An impartial hearing convened on February 7, 2013 and concluded on May 13, 2013 after two days of proceedings (Tr. pp. 1-197).[2]  In a decision dated June 24, 2013, the IHO determined that the district failed to offer the student a FAPE for the 2012-13 school year, that Winston Prep was an appropriate unilateral placement, and that equitable considerations weighed in favor of the parent's request for an award of tuition reimbursement (IHO Decision at pp. 12-22).[3]  As relief, the IHO ordered the district to reimburse the parents for the cost of the student's tuition at Winston Prep for the 2012-13 school year (IHO Decision at p. 22).

IV. Appeal for State-Level Review

            The parties' familiarity with the particular issues for review on appeal in the district's petition for review and the parent's answer and cross-appeal is presumed and they will not be recited here in detail.

            The following issues presented on appeal must be resolved in order to render a decision in this case:

1.whether the IHO erred in determining that the March 2012 CSE was improperly composed because it lacked a district regular education teacher and the parent's ability to participate in the placement determination was impeded as a result;

2.whether the IHO erred in determining that the evaluative information about the student available to the CSE did not support the recommendation for a general education placement with integrated co-teaching (ICT) services;

3.whether the IHO erred in determining that the ICT services recommended in the March 2012 IEP were not appropriate to address the student's needs;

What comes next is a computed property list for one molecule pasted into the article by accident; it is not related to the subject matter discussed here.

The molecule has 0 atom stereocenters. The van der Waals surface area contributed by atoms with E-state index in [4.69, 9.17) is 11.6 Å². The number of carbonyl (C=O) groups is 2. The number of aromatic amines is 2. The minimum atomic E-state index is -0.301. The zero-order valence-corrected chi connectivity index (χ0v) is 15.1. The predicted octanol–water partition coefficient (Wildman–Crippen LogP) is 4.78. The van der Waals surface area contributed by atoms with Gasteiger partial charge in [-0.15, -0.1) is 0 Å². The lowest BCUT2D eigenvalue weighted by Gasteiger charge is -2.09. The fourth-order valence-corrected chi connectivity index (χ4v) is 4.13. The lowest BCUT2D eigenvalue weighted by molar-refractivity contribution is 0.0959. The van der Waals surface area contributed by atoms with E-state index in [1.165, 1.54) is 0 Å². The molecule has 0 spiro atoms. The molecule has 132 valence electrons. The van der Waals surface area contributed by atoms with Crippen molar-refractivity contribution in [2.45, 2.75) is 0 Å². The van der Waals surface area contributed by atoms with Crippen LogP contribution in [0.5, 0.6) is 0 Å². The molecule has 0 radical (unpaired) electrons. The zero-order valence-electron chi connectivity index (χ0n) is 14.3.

4.whether the IHO erred in determining that any deficiencies in the transition services listed in the March 2012 did not rise to the level of a denial of a FAPE;

5.whether the IHO erred in determining that the parent was impeded from participating in the decision as to which public school site the student would attend;

6.whether the district was required to establish that the assigned public school was capable of implementing the March 2012 IEP.

V. Applicable Standards

            Two purposes of the IDEA (20 U.S.C. §§ 1400-1482) are (1) to ensure that students with disabilities have available to them a FAPE that emphasizes special education and related services designed to meet their unique needs and prepare them for further education, employment, and independent living; and (2) to ensure that the rights of students with disabilities and parents of such students are protected (20 U.S.C. § 1400[d][1][A]-[B]; see generally Forest Grove Sch. Dist. v. T.A., 557 U.S. 230, 239 [2009]; Bd. of Educ. v. Rowley, 458 U.S. 176, 206-07 [1982]).